http://www.nhbs.com/title/210302/flock-together
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Old Thursday 27th October 2016, 08:25   #11
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I think the new CSIRO publishing Australian field guide should be out next year too.
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Old Thursday 27th October 2016, 12:57   #12
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I would like to have the following:
Birds of China (a decent field guide)
Birds of Argentina (a field guide to start with)
Birds of Bolivia (same)
Birds of Brazil (a field guide with detailed art work)
Fieldguide of the Amazonian biome with detailed range maps including rivers etc.)
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Old Thursday 27th October 2016, 13:41   #13
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Quote:
Originally Posted by temmie View Post
I would like to have the following:
Birds of China (a decent field guide)
Birds of Argentina (a field guide to start with)
Birds of Bolivia (same)
Birds of Brazil (a field guide with detailed art work)
Fieldguide of the Amazonian biome with detailed range maps including rivers etc.)
I think that the sheer volume of birds in Brazil, means that it's almost impossible to produce a 'field guide' in the traditional sense especially in the detail you / we would like?

Have you got Guia de Campo - Birds of Amazonian Brazil? It's a small book but illustrations are pretty good though range maps are small and not of that much use but it does illustrate what a challenge it is to produce such a book in a portable format.

All books for countries with such big lists will have to compromise somehow.



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Old Thursday 27th October 2016, 13:43   #14
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Quote:
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I think the new CSIRO publishing Australian field guide should be out next year too.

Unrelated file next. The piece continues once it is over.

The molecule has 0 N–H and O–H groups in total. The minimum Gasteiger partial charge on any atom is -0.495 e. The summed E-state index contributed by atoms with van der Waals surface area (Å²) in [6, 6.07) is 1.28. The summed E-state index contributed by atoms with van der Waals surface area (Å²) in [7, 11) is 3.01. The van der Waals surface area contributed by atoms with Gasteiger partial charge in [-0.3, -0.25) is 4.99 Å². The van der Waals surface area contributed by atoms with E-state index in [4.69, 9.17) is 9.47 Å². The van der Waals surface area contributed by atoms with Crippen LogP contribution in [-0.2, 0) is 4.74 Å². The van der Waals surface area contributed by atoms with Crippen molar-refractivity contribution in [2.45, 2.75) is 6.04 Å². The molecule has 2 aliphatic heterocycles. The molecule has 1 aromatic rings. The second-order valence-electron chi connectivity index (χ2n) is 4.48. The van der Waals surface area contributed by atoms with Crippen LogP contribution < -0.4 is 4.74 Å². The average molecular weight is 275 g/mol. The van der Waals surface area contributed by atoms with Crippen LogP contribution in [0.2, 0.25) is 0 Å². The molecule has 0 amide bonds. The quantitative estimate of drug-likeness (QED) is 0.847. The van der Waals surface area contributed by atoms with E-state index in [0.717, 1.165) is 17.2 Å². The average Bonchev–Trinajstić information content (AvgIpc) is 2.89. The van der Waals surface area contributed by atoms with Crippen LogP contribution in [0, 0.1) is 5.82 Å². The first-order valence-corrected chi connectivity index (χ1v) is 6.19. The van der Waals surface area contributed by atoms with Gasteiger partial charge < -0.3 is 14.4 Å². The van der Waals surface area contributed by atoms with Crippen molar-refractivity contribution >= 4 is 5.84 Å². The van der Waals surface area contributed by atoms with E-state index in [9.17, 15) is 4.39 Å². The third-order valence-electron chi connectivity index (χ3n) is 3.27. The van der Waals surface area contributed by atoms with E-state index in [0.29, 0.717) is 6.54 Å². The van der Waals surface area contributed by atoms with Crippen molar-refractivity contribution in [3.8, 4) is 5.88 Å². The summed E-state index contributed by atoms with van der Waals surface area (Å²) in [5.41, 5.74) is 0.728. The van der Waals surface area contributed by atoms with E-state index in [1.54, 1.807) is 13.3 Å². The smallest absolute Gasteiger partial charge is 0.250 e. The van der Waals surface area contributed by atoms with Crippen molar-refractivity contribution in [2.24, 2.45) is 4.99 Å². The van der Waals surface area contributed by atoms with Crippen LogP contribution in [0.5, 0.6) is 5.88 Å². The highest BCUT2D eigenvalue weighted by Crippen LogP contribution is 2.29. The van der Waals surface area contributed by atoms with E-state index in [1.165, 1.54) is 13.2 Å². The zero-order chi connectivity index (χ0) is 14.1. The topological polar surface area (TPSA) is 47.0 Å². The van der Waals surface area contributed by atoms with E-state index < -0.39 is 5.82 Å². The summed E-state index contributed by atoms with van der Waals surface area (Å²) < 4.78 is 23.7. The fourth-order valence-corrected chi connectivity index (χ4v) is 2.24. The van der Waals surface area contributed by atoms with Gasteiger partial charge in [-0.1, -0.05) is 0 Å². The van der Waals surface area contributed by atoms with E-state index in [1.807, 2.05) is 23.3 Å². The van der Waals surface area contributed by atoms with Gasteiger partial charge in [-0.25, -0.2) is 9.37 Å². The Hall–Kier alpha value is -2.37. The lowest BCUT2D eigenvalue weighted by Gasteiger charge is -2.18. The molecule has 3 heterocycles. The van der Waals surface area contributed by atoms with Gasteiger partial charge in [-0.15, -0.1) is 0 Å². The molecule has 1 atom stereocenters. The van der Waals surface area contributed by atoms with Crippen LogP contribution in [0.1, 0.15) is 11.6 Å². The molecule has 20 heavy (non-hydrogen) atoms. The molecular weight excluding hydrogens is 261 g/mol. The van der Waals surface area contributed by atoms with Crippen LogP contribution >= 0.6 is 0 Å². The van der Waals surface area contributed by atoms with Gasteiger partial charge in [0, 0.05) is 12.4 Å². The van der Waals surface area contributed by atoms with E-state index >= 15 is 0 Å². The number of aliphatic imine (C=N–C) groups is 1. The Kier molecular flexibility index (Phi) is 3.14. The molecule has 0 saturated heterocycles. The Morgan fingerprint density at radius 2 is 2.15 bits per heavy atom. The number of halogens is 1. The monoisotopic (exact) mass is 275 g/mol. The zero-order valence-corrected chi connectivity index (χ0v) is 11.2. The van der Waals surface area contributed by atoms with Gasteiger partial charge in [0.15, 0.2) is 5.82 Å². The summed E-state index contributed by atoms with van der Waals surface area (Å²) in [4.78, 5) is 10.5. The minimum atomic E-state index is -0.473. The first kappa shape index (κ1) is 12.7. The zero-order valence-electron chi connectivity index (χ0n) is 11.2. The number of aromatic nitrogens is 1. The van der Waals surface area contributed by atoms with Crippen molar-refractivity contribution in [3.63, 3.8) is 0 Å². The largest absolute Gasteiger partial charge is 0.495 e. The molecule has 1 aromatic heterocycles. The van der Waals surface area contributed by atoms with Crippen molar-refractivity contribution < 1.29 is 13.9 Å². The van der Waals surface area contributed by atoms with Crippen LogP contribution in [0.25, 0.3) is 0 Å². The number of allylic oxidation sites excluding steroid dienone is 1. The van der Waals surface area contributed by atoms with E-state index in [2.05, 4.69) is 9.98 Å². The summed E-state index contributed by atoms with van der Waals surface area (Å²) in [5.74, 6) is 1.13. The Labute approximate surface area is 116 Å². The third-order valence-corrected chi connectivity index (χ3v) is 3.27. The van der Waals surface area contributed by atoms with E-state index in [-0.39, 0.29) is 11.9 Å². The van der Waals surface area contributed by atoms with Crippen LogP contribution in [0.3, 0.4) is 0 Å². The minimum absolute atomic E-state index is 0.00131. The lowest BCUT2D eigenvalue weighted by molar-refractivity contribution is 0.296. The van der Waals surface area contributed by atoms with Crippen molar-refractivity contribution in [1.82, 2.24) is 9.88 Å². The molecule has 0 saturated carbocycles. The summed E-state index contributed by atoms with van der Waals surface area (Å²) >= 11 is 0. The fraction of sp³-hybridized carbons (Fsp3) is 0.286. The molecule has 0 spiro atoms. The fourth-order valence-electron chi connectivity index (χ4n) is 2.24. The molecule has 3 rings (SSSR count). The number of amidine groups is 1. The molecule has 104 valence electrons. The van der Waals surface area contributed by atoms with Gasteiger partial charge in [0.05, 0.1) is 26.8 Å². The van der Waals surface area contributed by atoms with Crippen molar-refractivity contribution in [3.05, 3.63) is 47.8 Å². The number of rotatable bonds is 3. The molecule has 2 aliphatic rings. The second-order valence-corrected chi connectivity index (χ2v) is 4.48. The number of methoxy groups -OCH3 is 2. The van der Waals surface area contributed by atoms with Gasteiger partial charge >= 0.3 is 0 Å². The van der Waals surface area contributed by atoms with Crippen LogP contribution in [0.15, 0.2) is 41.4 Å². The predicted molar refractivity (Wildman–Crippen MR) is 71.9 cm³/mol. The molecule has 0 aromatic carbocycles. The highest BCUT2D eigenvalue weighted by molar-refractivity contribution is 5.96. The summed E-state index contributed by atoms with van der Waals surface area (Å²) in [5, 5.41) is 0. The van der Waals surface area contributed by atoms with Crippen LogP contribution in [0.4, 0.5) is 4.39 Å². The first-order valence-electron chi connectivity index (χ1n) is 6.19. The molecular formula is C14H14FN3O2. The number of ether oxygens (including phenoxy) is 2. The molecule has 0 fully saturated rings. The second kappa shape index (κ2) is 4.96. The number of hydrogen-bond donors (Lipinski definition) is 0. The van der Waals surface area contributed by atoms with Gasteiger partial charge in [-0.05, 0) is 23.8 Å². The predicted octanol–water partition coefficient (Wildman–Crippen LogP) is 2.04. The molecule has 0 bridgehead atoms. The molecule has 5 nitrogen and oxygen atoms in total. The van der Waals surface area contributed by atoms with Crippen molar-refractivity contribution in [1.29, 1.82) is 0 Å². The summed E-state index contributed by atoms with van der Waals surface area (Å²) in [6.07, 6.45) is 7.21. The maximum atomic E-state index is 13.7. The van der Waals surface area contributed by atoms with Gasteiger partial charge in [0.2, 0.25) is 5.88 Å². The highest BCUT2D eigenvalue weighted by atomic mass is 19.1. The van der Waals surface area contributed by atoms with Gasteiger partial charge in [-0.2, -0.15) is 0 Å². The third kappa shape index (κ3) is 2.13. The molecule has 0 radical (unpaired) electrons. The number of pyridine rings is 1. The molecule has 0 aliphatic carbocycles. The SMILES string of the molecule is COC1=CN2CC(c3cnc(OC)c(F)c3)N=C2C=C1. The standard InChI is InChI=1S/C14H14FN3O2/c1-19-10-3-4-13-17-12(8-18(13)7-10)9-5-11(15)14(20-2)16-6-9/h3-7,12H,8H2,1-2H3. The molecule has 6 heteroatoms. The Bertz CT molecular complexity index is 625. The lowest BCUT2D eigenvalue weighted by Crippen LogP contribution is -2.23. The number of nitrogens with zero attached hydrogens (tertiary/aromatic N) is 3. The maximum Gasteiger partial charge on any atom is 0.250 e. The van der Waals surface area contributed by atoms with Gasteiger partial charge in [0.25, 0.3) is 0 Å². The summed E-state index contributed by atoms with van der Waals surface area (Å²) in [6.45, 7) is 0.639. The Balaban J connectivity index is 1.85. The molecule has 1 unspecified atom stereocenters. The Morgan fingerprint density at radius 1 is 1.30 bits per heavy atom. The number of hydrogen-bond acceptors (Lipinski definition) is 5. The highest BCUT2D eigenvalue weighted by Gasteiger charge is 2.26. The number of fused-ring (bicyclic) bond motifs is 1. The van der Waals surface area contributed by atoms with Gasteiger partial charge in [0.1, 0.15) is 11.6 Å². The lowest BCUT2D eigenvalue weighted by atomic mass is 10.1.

Is there the market for another Australian guide?


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Old Thursday 27th October 2016, 19:56   #15
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Quote:
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I think the new CSIRO publishing Australian field guide should be out next year too.
That has an almost similar history as the Pearman Argentina one. With the obvious difference that there are great FGs presently available for Australia. So it will need to have a superb standard to succeed. Possibly part of the problem why it takes so long.
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Old Thursday 27th October 2016, 20:01   #16
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Quote:
Originally Posted by temmie View Post
I would like to have the following:
....Birds of Argentina (a field guide to start with)
.........
Well there actually IS a FG for the Argentina, just not one that satisfies present standards/requirements. But the Narosky-Yzurieta book was extremely helpful when I visited 11 years ago.
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Old Friday 28th October 2016, 09:22   #17
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Quote:
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I think the new CSIRO publishing Australian field guide should be out next year too.
Early 2017 according to one of the authors
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Old Friday 28th October 2016, 14:55   #18
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Originally Posted by andyadcock View Post
Venezuela, is this the David Ascano one?

I was with him last year, he told me that a new Tapaculo will be described for the first time in his book.


A
Yes it's that one. I also question the need for yet another Australian field guide whilst acknowledging that books from CSIRO Publishing tends to be of top quality (also tends to be very expensive).

Last edited by Papuan birder : Friday 28th October 2016 at 14:57.